BTS's "Tonight Show" Takeover Was A Guide To Why They're So Beloved

    With performances ranging from "Idol" to "Dynamite" to "Mikrokosmos," the pop sensations proved why they're so beloved by the people who know them best.

    There's this meme currently making the rounds on BTS Stan Twitter depicting the Greeks leading their wooden horse into Troy. The meme goes like this: The Greeks are BTS and their fans, ARMY, the Trojans are the unsuspecting members of the Western general public, and the wooden horse is "Dynamite," the group's history-making single that is, for the first time in their career, sung entirely in English. Inside the meme-horse, however, hides the not-so-secret weapon that BTS and ARMY have known about all along: "a rich, varied, and top-tier discography in Korean."

    The meme was first created when "Dynamite" was released in August, but it's now being used to describe BTS's weeklong residency on The Tonight Show Starring Jimmy Fallon, which kicked off on NBC on Monday to great excitement and high praise from the ARMY.

    It's not an entirely new experience for the group: To celebrate the release of their album, Map of the Soul: 7, in February, BTS took over The Tonight Show for a special episode that took them on a tour of New York City and culminated with a monumental performance of "On" at Grand Central Station.

    To be presented with a week-long residency on one of the most iconic late-night talk shows in America, though, is a testament to how far they've come since their 2013 debut, and over the last few days they've only proven exactly why that success is deserved.

    Each night this week, The Tonight Show has ended with a performance from BTS, prerecorded at various locations in their home city of Seoul. The distance is, of course, unavoidable due to the coronavirus pandemic — but it's also ensured the group's performances are far more impressive than they likely would have been were they filmed in a TV studio at Rockefeller Plaza.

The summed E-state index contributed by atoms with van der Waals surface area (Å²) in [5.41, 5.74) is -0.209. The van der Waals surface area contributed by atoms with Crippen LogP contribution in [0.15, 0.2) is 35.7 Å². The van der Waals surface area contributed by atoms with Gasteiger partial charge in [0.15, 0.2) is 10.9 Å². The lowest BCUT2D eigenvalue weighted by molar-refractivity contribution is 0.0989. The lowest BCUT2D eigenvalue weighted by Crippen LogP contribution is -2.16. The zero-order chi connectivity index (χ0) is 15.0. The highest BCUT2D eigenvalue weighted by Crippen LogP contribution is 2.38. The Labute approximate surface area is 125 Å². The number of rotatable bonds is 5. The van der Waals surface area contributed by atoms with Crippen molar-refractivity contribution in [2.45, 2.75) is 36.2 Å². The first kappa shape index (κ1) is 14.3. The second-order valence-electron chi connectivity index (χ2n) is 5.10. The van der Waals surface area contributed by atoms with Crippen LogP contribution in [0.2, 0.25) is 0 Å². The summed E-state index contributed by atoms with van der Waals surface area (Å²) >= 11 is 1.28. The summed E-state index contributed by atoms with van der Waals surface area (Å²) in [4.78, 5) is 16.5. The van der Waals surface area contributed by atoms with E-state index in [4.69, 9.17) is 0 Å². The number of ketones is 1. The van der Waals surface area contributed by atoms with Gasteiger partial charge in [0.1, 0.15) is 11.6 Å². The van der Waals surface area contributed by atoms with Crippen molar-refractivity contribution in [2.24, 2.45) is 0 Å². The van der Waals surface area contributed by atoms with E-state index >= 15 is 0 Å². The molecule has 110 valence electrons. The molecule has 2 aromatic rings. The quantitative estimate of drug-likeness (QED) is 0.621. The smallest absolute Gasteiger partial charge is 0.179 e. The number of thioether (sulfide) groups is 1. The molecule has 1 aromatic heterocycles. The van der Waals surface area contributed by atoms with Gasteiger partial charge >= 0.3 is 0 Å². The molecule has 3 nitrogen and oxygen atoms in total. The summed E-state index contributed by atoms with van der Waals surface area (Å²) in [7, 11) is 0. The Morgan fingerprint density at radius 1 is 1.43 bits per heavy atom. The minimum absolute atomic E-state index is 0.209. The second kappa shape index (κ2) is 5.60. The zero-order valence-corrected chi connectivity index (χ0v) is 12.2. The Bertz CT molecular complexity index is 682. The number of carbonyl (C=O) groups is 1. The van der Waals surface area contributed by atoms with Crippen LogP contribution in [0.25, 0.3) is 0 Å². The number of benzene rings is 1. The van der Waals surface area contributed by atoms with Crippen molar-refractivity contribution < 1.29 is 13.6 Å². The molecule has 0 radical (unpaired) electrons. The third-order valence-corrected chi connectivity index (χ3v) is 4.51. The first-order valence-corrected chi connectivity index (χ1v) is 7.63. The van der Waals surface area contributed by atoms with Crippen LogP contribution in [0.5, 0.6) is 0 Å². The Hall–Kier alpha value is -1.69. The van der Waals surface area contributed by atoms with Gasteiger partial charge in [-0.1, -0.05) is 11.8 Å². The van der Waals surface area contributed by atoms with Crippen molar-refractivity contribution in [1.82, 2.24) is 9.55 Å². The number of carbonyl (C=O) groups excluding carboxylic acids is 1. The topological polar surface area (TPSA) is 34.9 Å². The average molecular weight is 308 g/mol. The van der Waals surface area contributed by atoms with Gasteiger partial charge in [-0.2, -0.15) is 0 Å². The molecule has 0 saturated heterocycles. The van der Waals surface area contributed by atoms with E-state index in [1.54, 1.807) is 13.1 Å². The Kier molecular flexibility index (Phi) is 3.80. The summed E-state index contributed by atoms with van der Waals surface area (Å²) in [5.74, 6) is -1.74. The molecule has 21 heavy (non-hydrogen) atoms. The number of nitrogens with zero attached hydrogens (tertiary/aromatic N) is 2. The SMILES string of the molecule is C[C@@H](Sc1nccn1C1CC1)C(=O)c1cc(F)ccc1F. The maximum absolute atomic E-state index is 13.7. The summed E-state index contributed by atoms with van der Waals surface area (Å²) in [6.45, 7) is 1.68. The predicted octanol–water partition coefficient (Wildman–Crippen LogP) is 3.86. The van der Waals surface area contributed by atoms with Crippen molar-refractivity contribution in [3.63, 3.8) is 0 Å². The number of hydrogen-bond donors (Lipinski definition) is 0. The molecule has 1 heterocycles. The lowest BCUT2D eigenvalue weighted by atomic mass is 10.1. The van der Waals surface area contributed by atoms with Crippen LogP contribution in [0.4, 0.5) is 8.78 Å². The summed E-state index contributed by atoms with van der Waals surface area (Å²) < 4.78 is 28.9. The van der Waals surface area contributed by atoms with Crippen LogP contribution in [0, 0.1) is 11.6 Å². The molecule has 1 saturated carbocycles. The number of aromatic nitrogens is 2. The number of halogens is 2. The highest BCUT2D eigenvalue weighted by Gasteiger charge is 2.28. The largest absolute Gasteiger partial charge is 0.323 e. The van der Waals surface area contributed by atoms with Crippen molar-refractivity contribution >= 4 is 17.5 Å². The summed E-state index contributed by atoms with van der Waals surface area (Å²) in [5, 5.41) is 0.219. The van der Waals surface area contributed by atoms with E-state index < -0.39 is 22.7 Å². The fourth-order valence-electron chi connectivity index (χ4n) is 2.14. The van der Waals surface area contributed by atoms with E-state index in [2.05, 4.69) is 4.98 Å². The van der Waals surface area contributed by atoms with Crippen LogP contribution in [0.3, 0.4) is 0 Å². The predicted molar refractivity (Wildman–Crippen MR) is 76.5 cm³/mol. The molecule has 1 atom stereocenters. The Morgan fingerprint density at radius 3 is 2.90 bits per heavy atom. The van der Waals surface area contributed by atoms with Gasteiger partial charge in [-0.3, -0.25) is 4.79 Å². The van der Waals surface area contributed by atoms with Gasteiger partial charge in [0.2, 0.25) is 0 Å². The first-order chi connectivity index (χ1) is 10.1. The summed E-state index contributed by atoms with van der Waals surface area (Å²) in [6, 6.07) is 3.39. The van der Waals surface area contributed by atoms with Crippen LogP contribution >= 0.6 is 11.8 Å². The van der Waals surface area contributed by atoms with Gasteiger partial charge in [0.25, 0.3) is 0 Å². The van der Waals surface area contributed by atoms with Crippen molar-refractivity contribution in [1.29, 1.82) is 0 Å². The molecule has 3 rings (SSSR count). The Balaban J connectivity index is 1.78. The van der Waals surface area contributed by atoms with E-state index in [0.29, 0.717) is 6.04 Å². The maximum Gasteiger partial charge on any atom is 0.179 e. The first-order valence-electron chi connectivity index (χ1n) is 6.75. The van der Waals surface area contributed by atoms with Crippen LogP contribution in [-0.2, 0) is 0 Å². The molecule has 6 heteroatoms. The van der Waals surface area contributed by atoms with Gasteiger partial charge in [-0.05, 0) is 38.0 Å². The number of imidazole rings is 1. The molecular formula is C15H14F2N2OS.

The week of shows has been a colorful, engaging, spectacular BTS fest from the very beginning, opening on Monday with an a cappella(–ish) performance of "Dynamite" in collaboration with Fallon and the Roots. It was a refreshing take on a song that's bound to have become familiar to even the most casual listener in recent weeks. "Dynamite" was BTS's first song — and the first ever by a Korean group — to reach the top of the Billboard Hot 100 chart. It stayed there for a second week and, after falling to No. 2 below Cardi B and Megan Thee Stallion's "WAP," reclaimed the No. 1 spot on Monday. Its music video smashed YouTube records, gaining more than 100 million views in its first 24 hours, and it's been BTS's biggest US radio hit to date by far.

    It doesn't escape ARMY — or BTS themselves — that after seven years of singing and rapping in their native Korean, racking up major record sales and selling out stadiums worldwide along the way, they've achieved the biggest commercial success of their career in the US with an all-English track. That's in part due to the Billboard charts' emphasis on radio play, an area BTS have never dominated despite mammoth sales and relative chart success. "I think they play it on the radio because it's an English song," vocalist Jin said in a behind-the-scenes video of a recent interview on South Korea's MBC radio.

    The group's leader, RM, agreed: "I think it's important that there's no language barrier."

    In that sense, then, it's probably safe to say "Dynamite" has been a gateway for many into the "rich, varied, and top-tier discography" that is BTS's music — and this week's Tonight Show takeover has so far exhibited that richness and variation in a way that, as a professional writer, I can only describe as *chef's kiss*.